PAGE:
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The ancient Microsoft networking protocol at the core of the latest global malware attack

Another day, another global malware attack made possible by a Microsoft security hole. Once again, attackers used hacking tools developed by the U.S. National Security Agency (NSA), which were stolen and subsequently released by a group called Shadow Brokers.

This time around, though, the late-June attack apparently wasn’t ransomware with which the attackers hoped to make a killing. Instead, as The New York Times noted, it was likely an attack by Russia on Ukraine on the eve of a holiday celebrating the Ukrainian constitution, which was written after Ukraine broke away from Russia. According to the Times, the attack froze “computers in Ukrainian hospitals, supermarkets, and even the systems for radiation monitoring at the old Chernobyl nuclear plant.” After that, it spread worldwide. The rest of the world was nothing more than collateral damage.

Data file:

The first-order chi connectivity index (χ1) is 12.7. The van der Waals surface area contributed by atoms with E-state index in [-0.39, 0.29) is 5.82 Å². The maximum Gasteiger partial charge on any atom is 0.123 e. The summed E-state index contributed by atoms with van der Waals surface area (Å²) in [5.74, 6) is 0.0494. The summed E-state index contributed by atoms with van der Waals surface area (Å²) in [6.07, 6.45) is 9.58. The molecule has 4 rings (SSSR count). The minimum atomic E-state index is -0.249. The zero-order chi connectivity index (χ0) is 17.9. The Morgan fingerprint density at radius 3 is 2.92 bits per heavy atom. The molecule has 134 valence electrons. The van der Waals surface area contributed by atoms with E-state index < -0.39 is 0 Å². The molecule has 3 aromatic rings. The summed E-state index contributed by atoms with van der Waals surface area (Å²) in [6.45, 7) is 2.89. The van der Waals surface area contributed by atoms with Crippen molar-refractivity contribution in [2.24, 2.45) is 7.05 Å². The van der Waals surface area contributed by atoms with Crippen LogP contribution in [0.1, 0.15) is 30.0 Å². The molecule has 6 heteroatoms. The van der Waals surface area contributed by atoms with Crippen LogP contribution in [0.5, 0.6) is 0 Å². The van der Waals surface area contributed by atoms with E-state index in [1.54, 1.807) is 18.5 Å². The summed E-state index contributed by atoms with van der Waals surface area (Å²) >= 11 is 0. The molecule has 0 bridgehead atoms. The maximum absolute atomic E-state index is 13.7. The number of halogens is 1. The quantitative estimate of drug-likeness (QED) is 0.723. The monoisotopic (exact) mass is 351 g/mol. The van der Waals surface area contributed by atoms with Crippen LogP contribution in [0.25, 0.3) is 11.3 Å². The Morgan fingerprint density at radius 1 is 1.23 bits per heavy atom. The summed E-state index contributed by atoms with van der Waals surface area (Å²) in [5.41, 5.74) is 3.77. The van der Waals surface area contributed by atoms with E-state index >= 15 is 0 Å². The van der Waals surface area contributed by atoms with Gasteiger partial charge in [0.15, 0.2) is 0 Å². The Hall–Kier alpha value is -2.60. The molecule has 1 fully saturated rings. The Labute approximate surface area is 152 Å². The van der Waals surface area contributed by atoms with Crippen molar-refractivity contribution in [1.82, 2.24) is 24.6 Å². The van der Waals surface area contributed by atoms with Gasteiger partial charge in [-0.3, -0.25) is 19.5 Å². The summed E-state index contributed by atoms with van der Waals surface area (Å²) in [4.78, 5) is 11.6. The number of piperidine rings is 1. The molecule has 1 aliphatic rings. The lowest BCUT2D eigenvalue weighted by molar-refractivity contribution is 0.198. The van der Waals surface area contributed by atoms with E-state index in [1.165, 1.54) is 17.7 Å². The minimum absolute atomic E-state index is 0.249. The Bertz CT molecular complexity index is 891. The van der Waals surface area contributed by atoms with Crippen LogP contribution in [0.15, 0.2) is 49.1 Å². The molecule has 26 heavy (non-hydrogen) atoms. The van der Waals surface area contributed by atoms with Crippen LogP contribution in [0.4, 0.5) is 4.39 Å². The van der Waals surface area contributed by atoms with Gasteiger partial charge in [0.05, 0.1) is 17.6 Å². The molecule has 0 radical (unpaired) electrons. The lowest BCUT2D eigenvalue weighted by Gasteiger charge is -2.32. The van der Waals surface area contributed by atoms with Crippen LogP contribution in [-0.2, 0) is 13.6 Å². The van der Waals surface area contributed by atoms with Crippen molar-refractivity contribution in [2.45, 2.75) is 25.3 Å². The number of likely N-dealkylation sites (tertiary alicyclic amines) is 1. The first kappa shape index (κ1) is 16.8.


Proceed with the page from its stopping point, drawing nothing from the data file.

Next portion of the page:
NSA bears a lot of responsibility

The NSA bears a lot of responsibility for this latest attack because it develops these kinds of hacking tools and frequently doesn’t tell software makers about the security holes they exploit. Microsoft is one of many companies that have beseeched the NSA not to hoard these kinds of exploits. Brad Smith, Microsoft’s president and chief legal officer, has called on the NSA “to consider the damage to civilians that comes from hoarding these vulnerabilities and the use of these exploits” and stop stockpiling them.

Smith is right. But once again, a global malware attack exploited a serious insecurity in Windows, this time a nearly 30-year-old networking protocol called SMB1 that even Microsoft acknowledges should no longer be used by anyone, anywhere, at any time.

First, a history lesson. The original SMB (Server Message Block) networking protocol was designed at IBM for DOS-based computers nearly 30 years ago. Microsoft combined it with its LAN Manager networking product around 1990, added features to the protocol in its Windows for Workgroups product in 1992, and continued using it in later versions of Windows, up to and including Windows 10.

Clearly, a networking protocol designed originally for DOS-based computers, then combined with a nearly 30-year-old networking system, is not suitable for security in an internet-connected world. And to its credit, Microsoft recognizes that and is planning to kill it. But a lot of software and enterprises use the protocol, and so Microsoft hasn’t yet been able to do it in.



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